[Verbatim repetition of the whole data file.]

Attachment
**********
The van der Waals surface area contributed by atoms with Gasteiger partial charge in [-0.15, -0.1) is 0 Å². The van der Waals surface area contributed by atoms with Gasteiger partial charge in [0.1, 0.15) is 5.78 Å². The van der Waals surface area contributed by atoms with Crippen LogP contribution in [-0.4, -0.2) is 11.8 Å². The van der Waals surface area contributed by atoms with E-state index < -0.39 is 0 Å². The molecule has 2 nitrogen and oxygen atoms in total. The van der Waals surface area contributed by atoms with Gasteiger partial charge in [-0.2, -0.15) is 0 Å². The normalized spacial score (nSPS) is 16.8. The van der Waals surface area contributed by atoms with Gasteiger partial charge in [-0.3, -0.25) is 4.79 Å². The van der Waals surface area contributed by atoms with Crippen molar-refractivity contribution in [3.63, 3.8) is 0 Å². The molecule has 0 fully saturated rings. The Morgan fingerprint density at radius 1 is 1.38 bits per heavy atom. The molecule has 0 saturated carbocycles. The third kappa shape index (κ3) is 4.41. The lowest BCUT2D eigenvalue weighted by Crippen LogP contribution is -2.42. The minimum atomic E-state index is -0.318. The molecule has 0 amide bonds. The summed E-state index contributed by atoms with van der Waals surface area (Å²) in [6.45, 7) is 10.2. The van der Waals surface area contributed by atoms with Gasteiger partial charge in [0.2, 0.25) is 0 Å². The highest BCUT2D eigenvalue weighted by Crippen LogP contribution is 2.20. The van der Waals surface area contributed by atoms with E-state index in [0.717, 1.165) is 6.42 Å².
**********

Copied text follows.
The van der Waals surface area contributed by atoms with Gasteiger partial charge in [-0.15, -0.1) is 0 Å². The van der Waals surface area contributed by atoms with Gasteiger partial charge in [0.1, 0.15) is 5.78 Å². The van der Waals surface area contributed by atoms with Crippen LogP contribution in [-0.4, -0.2) is 11.8 Å². The van der Waals surface area contributed by atoms with E-state index < -0.39 is 0 Å². The molecule has 2 nitrogen and oxygen atoms in total. The van der Waals surface area contributed by atoms with Gasteiger partial charge in [-0.2, -0.15) is 0 Å². The normalized spacial score (nSPS) is 16.8. The van der Waals surface area contributed by atoms with Gasteiger partial charge in [-0.3, -0.25) is 4.79 Å². The van der Waals surface area contributed by atoms with Crippen molar-refractivity contribution in [3.63, 3.8) is 0 Å². The molecule has 0 fully saturated rings. The Morgan fingerprint density at radius 1 is 1.38 bits per heavy atom. The molecule has 0 saturated carbocycles. The third kappa shape index (κ3) is 4.41. The lowest BCUT2D eigenvalue weighted by Crippen LogP contribution is -2.42. The minimum atomic E-state index is -0.318. The molecule has 0 amide bonds. The summed E-state index contributed by atoms with van der Waals surface area (Å²) in [6.45, 7) is 10.2. The van der Waals surface area contributed by atoms with Gasteiger partial charge in [0.2, 0.25) is 0 Å². The highest BCUT2D eigenvalue weighted by Crippen LogP contribution is 2.20. The van der Waals surface area contributed by atoms with E-state index in [0.717, 1.165) is 6.42 Å².